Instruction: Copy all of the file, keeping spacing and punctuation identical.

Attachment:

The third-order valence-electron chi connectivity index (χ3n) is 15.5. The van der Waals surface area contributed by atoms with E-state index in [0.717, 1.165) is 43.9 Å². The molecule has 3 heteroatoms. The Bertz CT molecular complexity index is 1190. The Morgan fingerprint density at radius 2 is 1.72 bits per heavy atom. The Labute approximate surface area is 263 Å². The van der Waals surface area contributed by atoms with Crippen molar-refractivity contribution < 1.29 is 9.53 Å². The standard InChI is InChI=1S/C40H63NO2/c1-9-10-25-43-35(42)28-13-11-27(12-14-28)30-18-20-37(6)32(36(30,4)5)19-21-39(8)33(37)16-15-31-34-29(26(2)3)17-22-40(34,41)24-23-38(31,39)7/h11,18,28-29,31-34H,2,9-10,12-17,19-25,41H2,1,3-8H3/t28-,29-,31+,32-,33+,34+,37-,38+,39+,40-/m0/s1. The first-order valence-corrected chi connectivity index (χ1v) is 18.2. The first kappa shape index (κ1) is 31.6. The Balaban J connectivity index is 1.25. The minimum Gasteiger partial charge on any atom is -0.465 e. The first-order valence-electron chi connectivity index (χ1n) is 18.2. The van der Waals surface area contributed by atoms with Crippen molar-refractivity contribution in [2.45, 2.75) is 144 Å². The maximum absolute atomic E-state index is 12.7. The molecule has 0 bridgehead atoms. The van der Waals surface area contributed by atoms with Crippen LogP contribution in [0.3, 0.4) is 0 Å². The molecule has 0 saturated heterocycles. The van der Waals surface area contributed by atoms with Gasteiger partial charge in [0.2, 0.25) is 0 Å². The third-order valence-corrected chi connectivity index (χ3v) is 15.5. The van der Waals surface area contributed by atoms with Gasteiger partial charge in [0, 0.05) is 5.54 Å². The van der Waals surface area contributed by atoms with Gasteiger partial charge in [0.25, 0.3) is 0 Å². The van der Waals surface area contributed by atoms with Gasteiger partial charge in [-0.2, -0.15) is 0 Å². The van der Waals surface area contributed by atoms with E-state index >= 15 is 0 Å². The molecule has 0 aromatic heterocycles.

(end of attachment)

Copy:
The third-order valence-electron chi connectivity index (χ3n) is 15.5. The van der Waals surface area contributed by atoms with E-state index in [0.717, 1.165) is 43.9 Å². The molecule has 3 heteroatoms. The Bertz CT molecular complexity index is 1190. The Morgan fingerprint density at radius 2 is 1.72 bits per heavy atom. The Labute approximate surface area is 263 Å². The van der Waals surface area contributed by atoms with Crippen molar-refractivity contribution < 1.29 is 9.53 Å². The standard InChI is InChI=1S/C40H63NO2/c1-9-10-25-43-35(42)28-13-11-27(12-14-28)30-18-20-37(6)32(36(30,4)5)19-21-39(8)33(37)16-15-31-34-29(26(2)3)17-22-40(34,41)24-23-38(31,39)7/h11,18,28-29,31-34H,2,9-10,12-17,19-25,41H2,1,3-8H3/t28-,29-,31+,32-,33+,34+,37-,38+,39+,40-/m0/s1. The first-order valence-corrected chi connectivity index (χ1v) is 18.2. The first kappa shape index (κ1) is 31.6. The Balaban J connectivity index is 1.25. The minimum Gasteiger partial charge on any atom is -0.465 e. The first-order valence-electron chi connectivity index (χ1n) is 18.2. The van der Waals surface area contributed by atoms with Crippen molar-refractivity contribution in [2.45, 2.75) is 144 Å². The maximum absolute atomic E-state index is 12.7. The molecule has 0 bridgehead atoms. The van der Waals surface area contributed by atoms with Crippen LogP contribution in [0.3, 0.4) is 0 Å². The molecule has 0 saturated heterocycles. The van der Waals surface area contributed by atoms with Gasteiger partial charge in [0.2, 0.25) is 0 Å². The third-order valence-corrected chi connectivity index (χ3v) is 15.5. The van der Waals surface area contributed by atoms with Gasteiger partial charge in [0, 0.05) is 5.54 Å². The van der Waals surface area contributed by atoms with Gasteiger partial charge in [0.25, 0.3) is 0 Å². The van der Waals surface area contributed by atoms with Gasteiger partial charge in [-0.2, -0.15) is 0 Å². The van der Waals surface area contributed by atoms with E-state index >= 15 is 0 Å². The molecule has 0 aromatic heterocycles.